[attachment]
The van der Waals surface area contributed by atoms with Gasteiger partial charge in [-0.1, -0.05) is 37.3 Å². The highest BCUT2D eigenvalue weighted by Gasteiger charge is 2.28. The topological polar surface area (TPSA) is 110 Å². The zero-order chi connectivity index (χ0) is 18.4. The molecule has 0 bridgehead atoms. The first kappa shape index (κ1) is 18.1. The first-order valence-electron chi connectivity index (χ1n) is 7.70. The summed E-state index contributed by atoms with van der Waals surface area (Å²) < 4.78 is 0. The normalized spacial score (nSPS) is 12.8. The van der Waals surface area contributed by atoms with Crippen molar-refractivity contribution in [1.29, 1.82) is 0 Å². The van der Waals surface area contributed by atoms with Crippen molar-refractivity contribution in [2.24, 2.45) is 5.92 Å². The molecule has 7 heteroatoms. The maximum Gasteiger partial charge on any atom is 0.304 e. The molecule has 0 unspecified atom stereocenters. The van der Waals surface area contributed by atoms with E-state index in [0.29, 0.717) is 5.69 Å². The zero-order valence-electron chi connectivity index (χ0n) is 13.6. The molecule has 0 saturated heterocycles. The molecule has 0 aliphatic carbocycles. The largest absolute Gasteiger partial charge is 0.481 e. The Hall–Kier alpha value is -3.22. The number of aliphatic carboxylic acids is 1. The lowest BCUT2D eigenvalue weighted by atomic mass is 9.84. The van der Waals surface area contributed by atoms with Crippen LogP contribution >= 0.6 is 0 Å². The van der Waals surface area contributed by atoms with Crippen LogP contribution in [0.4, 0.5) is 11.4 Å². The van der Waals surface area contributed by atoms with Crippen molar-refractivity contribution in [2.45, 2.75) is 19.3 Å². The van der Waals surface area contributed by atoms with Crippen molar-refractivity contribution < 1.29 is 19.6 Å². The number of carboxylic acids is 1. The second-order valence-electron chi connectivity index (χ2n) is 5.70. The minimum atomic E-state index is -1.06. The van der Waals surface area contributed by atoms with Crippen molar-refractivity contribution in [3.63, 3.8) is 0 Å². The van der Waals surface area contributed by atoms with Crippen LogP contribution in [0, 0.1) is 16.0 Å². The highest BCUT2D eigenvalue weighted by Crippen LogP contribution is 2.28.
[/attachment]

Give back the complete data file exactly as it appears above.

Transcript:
The van der Waals surface area contributed by atoms with Gasteiger partial charge in [-0.1, -0.05) is 37.3 Å². The highest BCUT2D eigenvalue weighted by Gasteiger charge is 2.28. The topological polar surface area (TPSA) is 110 Å². The zero-order chi connectivity index (χ0) is 18.4. The molecule has 0 bridgehead atoms. The first kappa shape index (κ1) is 18.1. The first-order valence-electron chi connectivity index (χ1n) is 7.70. The summed E-state index contributed by atoms with van der Waals surface area (Å²) < 4.78 is 0. The normalized spacial score (nSPS) is 12.8. The van der Waals surface area contributed by atoms with Crippen molar-refractivity contribution in [1.29, 1.82) is 0 Å². The van der Waals surface area contributed by atoms with Crippen molar-refractivity contribution in [2.24, 2.45) is 5.92 Å². The molecule has 7 heteroatoms. The maximum Gasteiger partial charge on any atom is 0.304 e. The molecule has 0 unspecified atom stereocenters. The van der Waals surface area contributed by atoms with E-state index in [0.29, 0.717) is 5.69 Å². The zero-order valence-electron chi connectivity index (χ0n) is 13.6. The molecule has 0 saturated heterocycles. The molecule has 0 aliphatic carbocycles. The largest absolute Gasteiger partial charge is 0.481 e. The Hall–Kier alpha value is -3.22. The number of aliphatic carboxylic acids is 1. The lowest BCUT2D eigenvalue weighted by atomic mass is 9.84. The van der Waals surface area contributed by atoms with Crippen LogP contribution >= 0.6 is 0 Å². The van der Waals surface area contributed by atoms with Crippen LogP contribution in [0.4, 0.5) is 11.4 Å². The van der Waals surface area contributed by atoms with Crippen molar-refractivity contribution in [2.45, 2.75) is 19.3 Å². The van der Waals surface area contributed by atoms with Crippen molar-refractivity contribution < 1.29 is 19.6 Å². The number of carboxylic acids is 1. The second-order valence-electron chi connectivity index (χ2n) is 5.70. The minimum atomic E-state index is -1.06. The van der Waals surface area contributed by atoms with Crippen molar-refractivity contribution in [3.63, 3.8) is 0 Å². The van der Waals surface area contributed by atoms with Crippen LogP contribution in [0, 0.1) is 16.0 Å². The highest BCUT2D eigenvalue weighted by Crippen LogP contribution is 2.28.